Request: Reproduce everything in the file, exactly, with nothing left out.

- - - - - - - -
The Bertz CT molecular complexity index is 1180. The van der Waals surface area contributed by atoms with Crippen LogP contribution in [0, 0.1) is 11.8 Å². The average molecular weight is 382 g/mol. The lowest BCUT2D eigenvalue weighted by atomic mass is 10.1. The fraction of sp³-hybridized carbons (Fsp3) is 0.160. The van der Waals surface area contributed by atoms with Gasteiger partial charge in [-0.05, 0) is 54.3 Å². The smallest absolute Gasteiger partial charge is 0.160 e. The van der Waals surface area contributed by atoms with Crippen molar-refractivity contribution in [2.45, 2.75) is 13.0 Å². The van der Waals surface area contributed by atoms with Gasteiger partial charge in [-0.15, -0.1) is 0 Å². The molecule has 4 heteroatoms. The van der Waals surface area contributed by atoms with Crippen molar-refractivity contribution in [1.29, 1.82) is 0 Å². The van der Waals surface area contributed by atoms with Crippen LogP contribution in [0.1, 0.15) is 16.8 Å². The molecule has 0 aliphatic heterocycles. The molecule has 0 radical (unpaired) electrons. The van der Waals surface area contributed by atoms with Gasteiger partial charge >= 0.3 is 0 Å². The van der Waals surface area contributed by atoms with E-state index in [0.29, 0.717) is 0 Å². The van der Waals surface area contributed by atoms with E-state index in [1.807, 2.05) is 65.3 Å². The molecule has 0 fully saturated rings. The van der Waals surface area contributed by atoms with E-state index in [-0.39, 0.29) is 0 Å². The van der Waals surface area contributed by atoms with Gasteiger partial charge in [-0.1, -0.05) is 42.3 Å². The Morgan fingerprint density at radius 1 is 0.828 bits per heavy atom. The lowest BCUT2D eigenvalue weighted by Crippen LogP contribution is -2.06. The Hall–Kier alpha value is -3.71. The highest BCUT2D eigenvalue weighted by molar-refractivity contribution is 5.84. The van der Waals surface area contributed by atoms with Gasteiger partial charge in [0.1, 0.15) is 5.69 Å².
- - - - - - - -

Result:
The Bertz CT molecular complexity index is 1180. The van der Waals surface area contributed by atoms with Crippen LogP contribution in [0, 0.1) is 11.8 Å². The average molecular weight is 382 g/mol. The lowest BCUT2D eigenvalue weighted by atomic mass is 10.1. The fraction of sp³-hybridized carbons (Fsp3) is 0.160. The van der Waals surface area contributed by atoms with Gasteiger partial charge in [-0.05, 0) is 54.3 Å². The smallest absolute Gasteiger partial charge is 0.160 e. The van der Waals surface area contributed by atoms with Crippen molar-refractivity contribution in [2.45, 2.75) is 13.0 Å². The van der Waals surface area contributed by atoms with Gasteiger partial charge in [-0.15, -0.1) is 0 Å². The molecule has 4 heteroatoms. The van der Waals surface area contributed by atoms with Crippen molar-refractivity contribution in [1.29, 1.82) is 0 Å². The van der Waals surface area contributed by atoms with Crippen LogP contribution in [0.1, 0.15) is 16.8 Å². The molecule has 0 aliphatic heterocycles. The molecule has 0 radical (unpaired) electrons. The van der Waals surface area contributed by atoms with Gasteiger partial charge >= 0.3 is 0 Å². The van der Waals surface area contributed by atoms with E-state index in [0.29, 0.717) is 0 Å². The van der Waals surface area contributed by atoms with E-state index in [1.807, 2.05) is 65.3 Å². The molecule has 0 fully saturated rings. The van der Waals surface area contributed by atoms with E-state index in [-0.39, 0.29) is 0 Å². The van der Waals surface area contributed by atoms with Gasteiger partial charge in [-0.1, -0.05) is 42.3 Å². The Morgan fingerprint density at radius 1 is 0.828 bits per heavy atom. The lowest BCUT2D eigenvalue weighted by Crippen LogP contribution is -2.06. The Hall–Kier alpha value is -3.71. The highest BCUT2D eigenvalue weighted by molar-refractivity contribution is 5.84. The van der Waals surface area contributed by atoms with Gasteiger partial charge in [0.1, 0.15) is 5.69 Å².